Canada - Agriculture
At a glance
Gender is a focus; portfolio is expected to expand due to links to climate change and green economy
Canada views food security and agriculture within the larger lens of women’s economic empowerment and gender-inclusive climate change mitigation. Canada plans to integrate its food security policies into a more comprehensive approach for stimulating clean and sustainable economic growth.
Canadian official development assistance (ODA) to agriculture (including forestry and fishing) and rural development stood at US$297 million in 2016 (the latest year for which multilateral and bilateral OECD data is available). This represented 7% of its total ODA, a share on par with the Development Assistance Committee (DAC) average. Although more recent OECD data is not available, data from the Canadian International Development Platform suggests that 6% of disbursements from Global Affairs Canada in FY2018/19 were channeled toward this sector.
In 2016, multilateral ODA made up 33% (US$99 million) of Canada’s total ODA to agriculture and rural development; however, a large share of funding was disbursed as earmarked funding through multilaterals (18% of total agriculture ODA), which is counted as bilateral funding. The remaining 49% of funding was channeled bilaterally.
Between 2016 and 2018, Canada’s earmarked funding through multilaterals increased by 42% (to US$76 million) after a significant dip in 2017 (to US$24 million). Other bilateral funds decreased by 11% over the same period, to US$129 million in 2018.
In 2018, 19% of bilateral funding to agriculture was spent on ‘agricultural alternative development’ which describes efforts to reduce the cultivation of illicit drugs by providing other agricultural marketing and production opportunities. 2018 was the first year that Canada directed funding toward this subsector. Agricultural development accounted for 12% of disbursements (US$24 million), while Agricultural policy and administrative management received 10% of Canada’s funds to agriculture in 2018 (US$20 million).
In May and June 2019, Canada made three notable agriculture-related investments. FinDev (Canada’s development finance institution), loaned US$8 million to a leading Peruvian agricultural producer to promote a more sustainable and inclusive agribusiness sector in Peru. The International Development Research Centre (IDRC) also announced CAD21 million (US$16 million) in funding for research to fight antimicrobial resistance in livestock and aquaculture production, particularly in low and middle-income countries, and CAD6 million (US$5 million) for research projects working to empower women in the livestock vaccine value chain.
As of December 2017, Canada was the second-largest contributor to the Global Agriculture and Food Security Program (GAFSP) having provided a total of US$202 million between 2010 and 2017. As of December 2019, Canada fell to the third-largest donor. Canada also makes contributions to the UN’s International Fund for Agricultural Development (IFAD). In July 2017, the government announced US$38 million in funding over five years for an integrated resilience program run by UN agencies including IFAD, the Food and Agriculture Organization (FAO), and World Food Programme (WFP).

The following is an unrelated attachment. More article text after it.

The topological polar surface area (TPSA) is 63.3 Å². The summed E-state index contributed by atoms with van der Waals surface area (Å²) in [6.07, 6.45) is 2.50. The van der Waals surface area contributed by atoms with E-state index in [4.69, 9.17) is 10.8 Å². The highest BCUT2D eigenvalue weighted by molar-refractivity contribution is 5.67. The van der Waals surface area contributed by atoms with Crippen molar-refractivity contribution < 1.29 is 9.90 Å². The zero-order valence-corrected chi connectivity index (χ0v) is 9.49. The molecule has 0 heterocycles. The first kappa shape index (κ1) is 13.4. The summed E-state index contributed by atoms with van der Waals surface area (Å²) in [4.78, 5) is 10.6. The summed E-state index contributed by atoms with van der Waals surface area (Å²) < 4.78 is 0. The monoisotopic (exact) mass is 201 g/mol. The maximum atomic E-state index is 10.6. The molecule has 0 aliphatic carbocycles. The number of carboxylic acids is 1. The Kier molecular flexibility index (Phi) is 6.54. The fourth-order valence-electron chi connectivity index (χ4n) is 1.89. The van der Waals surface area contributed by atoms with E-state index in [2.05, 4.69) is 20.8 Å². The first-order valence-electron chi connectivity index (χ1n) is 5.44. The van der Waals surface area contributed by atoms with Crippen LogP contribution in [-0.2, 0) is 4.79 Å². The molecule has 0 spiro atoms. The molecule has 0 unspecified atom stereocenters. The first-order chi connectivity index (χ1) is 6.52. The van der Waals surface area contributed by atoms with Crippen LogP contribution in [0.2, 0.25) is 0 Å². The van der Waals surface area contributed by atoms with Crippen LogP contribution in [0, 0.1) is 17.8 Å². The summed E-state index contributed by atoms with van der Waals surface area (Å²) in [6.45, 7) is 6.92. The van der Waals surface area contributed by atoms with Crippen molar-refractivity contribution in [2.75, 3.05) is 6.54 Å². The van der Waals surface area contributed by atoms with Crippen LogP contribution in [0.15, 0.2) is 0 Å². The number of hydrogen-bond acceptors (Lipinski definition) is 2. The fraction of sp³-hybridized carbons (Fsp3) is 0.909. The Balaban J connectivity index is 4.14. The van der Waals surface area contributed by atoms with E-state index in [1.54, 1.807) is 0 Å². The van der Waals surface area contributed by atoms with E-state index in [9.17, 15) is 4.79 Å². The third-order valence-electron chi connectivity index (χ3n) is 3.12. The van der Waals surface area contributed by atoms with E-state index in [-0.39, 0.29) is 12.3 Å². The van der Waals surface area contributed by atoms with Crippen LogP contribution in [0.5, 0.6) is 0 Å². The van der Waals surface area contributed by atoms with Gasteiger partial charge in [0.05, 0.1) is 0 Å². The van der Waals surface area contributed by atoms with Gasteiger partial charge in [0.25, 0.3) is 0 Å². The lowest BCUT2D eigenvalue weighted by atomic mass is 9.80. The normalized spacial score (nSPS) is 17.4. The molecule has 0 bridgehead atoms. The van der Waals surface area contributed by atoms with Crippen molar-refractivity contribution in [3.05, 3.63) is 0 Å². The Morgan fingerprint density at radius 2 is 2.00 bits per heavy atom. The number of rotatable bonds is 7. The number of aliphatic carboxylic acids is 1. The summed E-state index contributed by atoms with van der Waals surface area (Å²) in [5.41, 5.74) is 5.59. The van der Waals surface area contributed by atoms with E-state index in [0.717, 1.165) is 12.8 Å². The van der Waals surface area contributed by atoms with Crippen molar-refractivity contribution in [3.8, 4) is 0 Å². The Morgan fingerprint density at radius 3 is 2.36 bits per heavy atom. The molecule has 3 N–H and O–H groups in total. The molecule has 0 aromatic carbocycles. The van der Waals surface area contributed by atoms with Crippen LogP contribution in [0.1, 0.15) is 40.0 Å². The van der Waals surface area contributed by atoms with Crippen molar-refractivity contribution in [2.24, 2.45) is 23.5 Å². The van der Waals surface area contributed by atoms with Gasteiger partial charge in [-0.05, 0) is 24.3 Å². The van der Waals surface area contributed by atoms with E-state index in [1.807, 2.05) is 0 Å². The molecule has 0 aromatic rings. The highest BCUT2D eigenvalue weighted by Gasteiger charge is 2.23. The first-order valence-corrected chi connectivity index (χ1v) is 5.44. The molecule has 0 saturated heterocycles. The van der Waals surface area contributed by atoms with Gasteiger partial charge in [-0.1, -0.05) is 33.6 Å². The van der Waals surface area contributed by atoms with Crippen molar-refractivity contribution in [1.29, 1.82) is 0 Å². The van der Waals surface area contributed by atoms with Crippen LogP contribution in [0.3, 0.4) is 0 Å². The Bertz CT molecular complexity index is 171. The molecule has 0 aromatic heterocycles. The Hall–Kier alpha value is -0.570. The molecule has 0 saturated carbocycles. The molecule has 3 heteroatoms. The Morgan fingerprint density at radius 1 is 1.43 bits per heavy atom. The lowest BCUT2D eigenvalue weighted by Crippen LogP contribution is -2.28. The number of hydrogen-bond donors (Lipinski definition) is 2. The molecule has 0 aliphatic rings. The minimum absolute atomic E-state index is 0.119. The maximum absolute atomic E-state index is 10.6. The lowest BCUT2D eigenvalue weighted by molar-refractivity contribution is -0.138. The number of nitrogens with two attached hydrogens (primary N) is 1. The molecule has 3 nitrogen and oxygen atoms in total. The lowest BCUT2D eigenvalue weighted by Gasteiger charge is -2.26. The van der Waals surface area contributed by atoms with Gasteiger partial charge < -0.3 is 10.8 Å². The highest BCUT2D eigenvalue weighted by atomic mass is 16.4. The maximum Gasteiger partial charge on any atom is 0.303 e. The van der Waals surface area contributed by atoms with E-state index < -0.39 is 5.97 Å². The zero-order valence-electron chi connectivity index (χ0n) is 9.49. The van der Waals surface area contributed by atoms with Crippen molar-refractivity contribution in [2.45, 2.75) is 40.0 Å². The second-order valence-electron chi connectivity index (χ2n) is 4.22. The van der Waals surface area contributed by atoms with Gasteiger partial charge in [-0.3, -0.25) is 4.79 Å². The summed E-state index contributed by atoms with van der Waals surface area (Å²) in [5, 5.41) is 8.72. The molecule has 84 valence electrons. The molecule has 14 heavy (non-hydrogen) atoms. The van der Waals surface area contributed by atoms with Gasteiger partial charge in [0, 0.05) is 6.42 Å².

There has been growing international concern about the impact of COVID-19 on global agriculture and food security, and the Canadian government recognizes the threat this crisis poses to agricultural systems and global nutrition. Of the approximately CAD160 million (US$123 million) Canada committed in emergency funding for COVID-19, CAD14 million (US$11 million) will go toward the World Food Programme and CAD2 million (US$1.5 million) will go toward the Food and Agriculture Organization of the United Nations.
Several GAC branches are involved in decision-making on agriculture
Under the leadership of the Prime Minister, Global Affairs Canada (GAC) steers development policy, including for agriculture. Within GAC, key branches for agriculture-related programs are the GAC’s four geographic branches (Americas; Asia Pacific; Europe, Middle East and the Maghreb; and sub-Saharan Africa), which manage bilateral country programs. In addition, the Food Security and Environment Branch and the Economic Development Branches are key players in the development of Canada’s agriculture-related strategies and policies. Moreover, the Global Issues and Development Branch manages relations with multilateral agricultural initiatives.
In addition to GAC, Canada’s IDRC also plays an important role. GAC and the IDRC jointly fund the Canadian International Food Security Research Fund, which supports research partnerships between organizations from Canada and low-income countries. The IDRC also runs an agriculture and food security program that supports innovation for more efficient and sustainable agricultural production to enhance food security, incomes, and nutrition that benefit small-scale farmers, particularly women.